How to Talk to Your Kids About The News
A parent’s guide to starting the conversation about political violence, racism, pandemics, and other difficult topics.
I’m a board-certified child and family psychologist and parent of two. Here’s some information for parents on how to open the conversation about distressing news. I’ll give you a reading list for other important perspectives on this topic at the end. I want to acknowledge that like all parenting advice, this may not resonate with you and your experience. There is no one size fits all for parenting and you know your kid better than anyone else.
We can help our kids understand what’s happening in the world by opening the conversation. It is possible to approach difficult and complex topics, and it is better to talk about them than to avoid or dissociate from the daily traumas we experience. Why? Because in moments of confusion kids try to make sense of what they are seeing and hearing.
Kids fill in the dots, they connect things that happen in the world out there to things that are happening in their world.
When something happens in the news and it affects you as a parent, kids may believe you are distracted or angry for something they did; they may believe you are distracted or angry at another parent. They will come up with ideas and make sense of their experience in the best way they know-how.
Or worse, they will ignore signals and emotions they feel and begin to learn “we don’t talk about that.” That’s when you will see somatic symptoms of mental distress, like headaches, bedwetting, hypochondria, and problems with feeding and toileting — the list goes on.
Today presents yet another opportunity to teach your kids how to think about what they see in the world. Now you may need this day for self-care as a parent and family, this may not be the day for you to dive deep. But if you have the energy to talk to your kid, even just a little, I’ll give you a way to start the conversation.
First, keep teaching them about history.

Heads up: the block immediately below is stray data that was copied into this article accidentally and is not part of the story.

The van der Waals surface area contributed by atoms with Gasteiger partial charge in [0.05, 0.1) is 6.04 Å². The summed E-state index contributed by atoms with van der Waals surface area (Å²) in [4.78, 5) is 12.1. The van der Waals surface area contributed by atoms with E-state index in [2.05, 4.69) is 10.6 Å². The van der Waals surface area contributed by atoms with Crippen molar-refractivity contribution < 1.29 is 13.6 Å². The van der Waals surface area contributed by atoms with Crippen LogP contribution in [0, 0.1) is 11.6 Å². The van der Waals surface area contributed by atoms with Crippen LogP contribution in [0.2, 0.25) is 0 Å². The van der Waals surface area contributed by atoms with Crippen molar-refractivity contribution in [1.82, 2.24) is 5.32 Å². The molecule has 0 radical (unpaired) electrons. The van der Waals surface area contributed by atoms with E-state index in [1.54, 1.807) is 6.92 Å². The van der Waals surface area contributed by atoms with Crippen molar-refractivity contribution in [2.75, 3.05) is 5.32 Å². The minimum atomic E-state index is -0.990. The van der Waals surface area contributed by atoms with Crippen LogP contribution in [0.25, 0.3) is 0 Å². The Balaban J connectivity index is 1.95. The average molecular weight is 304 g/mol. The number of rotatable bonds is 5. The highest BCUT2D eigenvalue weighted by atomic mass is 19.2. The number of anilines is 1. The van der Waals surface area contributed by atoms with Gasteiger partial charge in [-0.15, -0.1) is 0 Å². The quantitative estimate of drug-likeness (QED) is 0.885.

It’s important to introduce historical and systemic thinking to kids when they are making sense of the news. This style of thinking allows people to realize they are not alone, they were born into this, and they can change it with the help of those around them. It also stops isolation, self-blame, and hyper-individualism. It stops people from pulling away from community and thinking they can fix the world in their mind, e.g., “I stop my negative thoughts, now I feel better, but I look outside and the world is burning down.”
Cognitive shifts may help reduce overly negative thinking, but alone, they will not fix the problems we face in society. Similarly, the events our kids see in the news were not the result of a bad kid or a bad person alone, they are the result of systems that have been set in motion hundreds of years ago. (For more on the bad apple vs. bad barrel dilemma see psychologist Philip Zimbardo’s work.)
Talking and thinking about what’s happening in historical ways helps to promote systemic ways of thinking, reduce self-blame, and leads to community action. To start encouraging this way of thinking with your kid say something like,
“[Name issue here] is a pretty complex problem. It can’t be solved overnight or with one person, but it’s important we talk about this. We can come together with our friends and family and your school to discuss what happened. We can read some books that might help us.” (See reading list at end of article)